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Daily PV panel output

 
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I'm looking for websites/software where I lookup all sorts of info about solar panels.
- Historical  kWh output.
- Output forecast.
- Optimal orientation of the panels (throughout the day)
- Nice graphs.

I once found such a site. Free. I allowed me to configure all sorts of things like the location were I live, how many panels I have etc.
I lost the link, and that's why I'm here to ask if anyone knows about a website and/or software that provides such data.
Must be Windows software or work in a browser. I'm not really interested in anything that only works on a phone.
 
pollinator
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The average for USA is 4hr per day (5hrs in the summer and 3hrs in the winter).
So if you installed a 10,000W solar array you would produce:
Summer Production = 10KW x 5Hr = 50KWHr per day
Avg Production = 10KW x 4Hr = 40KWHr per day
Winter Production = 10KW x 3Hr = 30KWHr per day

It's usually cheaper and better to just install more solar panels on the roof vs fussing about tilt angle or worse solar tracking. A 10degree tilt angle is enough for the solar panel to be self-cleaning.

Price = $20,000
$6,000 Solar Array 10,000W (1,200KWHr/month)
$1,500 Solar Array Support
$6,000 ChargeController/Inverter 12KW SolArk
$6,000 Battery Bank (LiFePO4) 12KWHr
Self-Labor + $500 for electrician stamp/double check
 
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BuildItSolar has a list of sites here: https://builditsolar.com/References/SunChartRS.htm one of those might have some info for you.

There are sites like https://unboundsolar.com/solar-information/sun-hours-us-map which give some general numbers for the annual average hours per day. I would think that it really depends if you are doing this on-grid or off-grid though, as on-grid it's usually about generating the most power on average and filling in with grid power otherwise.

Off-grid on the other hand, it's usually about having enough power during the shortest winter days while staying above the minimum charge levels of your battery system. A site that gets say 4 hours of average annual daily sun may get 1-1.5 hours on a winter day, and some locations have mostly clear winter days while others are almost always overcast which causes a big drop in power production. There you might find pitching your panels perpendicular to the winter solstice or near that works best, again depending when you normally have a lot of overcast days.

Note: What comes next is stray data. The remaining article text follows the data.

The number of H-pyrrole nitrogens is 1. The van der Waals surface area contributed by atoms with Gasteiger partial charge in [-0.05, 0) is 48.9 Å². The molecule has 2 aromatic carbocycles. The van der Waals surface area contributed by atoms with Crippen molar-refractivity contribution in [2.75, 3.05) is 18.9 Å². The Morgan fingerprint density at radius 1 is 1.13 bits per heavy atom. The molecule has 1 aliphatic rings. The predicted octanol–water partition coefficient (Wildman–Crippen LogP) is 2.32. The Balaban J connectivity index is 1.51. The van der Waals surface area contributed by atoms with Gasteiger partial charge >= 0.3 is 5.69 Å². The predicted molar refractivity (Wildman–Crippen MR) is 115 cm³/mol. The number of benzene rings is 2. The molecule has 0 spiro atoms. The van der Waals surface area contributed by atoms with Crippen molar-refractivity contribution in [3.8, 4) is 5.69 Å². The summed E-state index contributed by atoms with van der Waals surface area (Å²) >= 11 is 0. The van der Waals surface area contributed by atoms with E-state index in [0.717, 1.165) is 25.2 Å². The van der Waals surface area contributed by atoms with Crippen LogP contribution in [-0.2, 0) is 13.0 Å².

As to the cost, to compare to the above values I'm taken the "conservation first" approach and my power use is usually under 3kwh/day, and my solar setup is 1200w in panels and about 5.2kwh of storage (2.6kwh usable, used lead acid batteries). All the parts including cabling cost me just under $2000US after taxes. It's not grid tied which saves a lot.
 
Tony Masterson
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S Bengi wrote:
It's usually cheaper and better to just install more solar panels on the roof vs fussing about tilt angle or worse solar tracking.


I'm not planning on tracking but I might optimize for a certain season.
Or I may do 'tracking' by manually changing the angle 2 or 4 times a year.



A 10degree tilt angle is enough for the solar panel to be self-cleaning.

Once found an app with its location always defaulting to Spain. The all around optimum angel it gave was horizontal, all year around. Great output but also a lot of cleaning.
According to this site solar tracking is vastly overrated. Not just because it's expensive, but also because minimal yield differences.
He starts with saying most calculations are only true when you live on a planet without an atmosphere. Refraction, diffusion, pollution, clouds, etc all change the optimum.
His conclusion:

For example, when I set my tilt angle to 25° - a pretty large deviation from the optimal tilt - it results in only a 1% reduction in overall annual power generation.

Why is this? Buffalo is often fairly cloudy, which means that diffuse light plays a large role in the power generation for my system. Because the light is diffuse, it doesn’t matter as much if the panels are perpendicular to the sun.



His optimal tilt is 33° and a 8° deviation only gives 1% difference.
This is likely old info for most around here but not for me. I own exactly 0 kW in solar panels.
I'm researching a bit to make the best choice for my situation.





https://www.thesolarnerd.com/blog/optimal-solar-panel-tilt-most-calculators-are-wrong/
 
Tony Masterson
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Mark Brunnr wrote:BuildItSolar has a list of sites here: https://builditsolar.com/References/SunChartRS.htm one of those might have some info for you.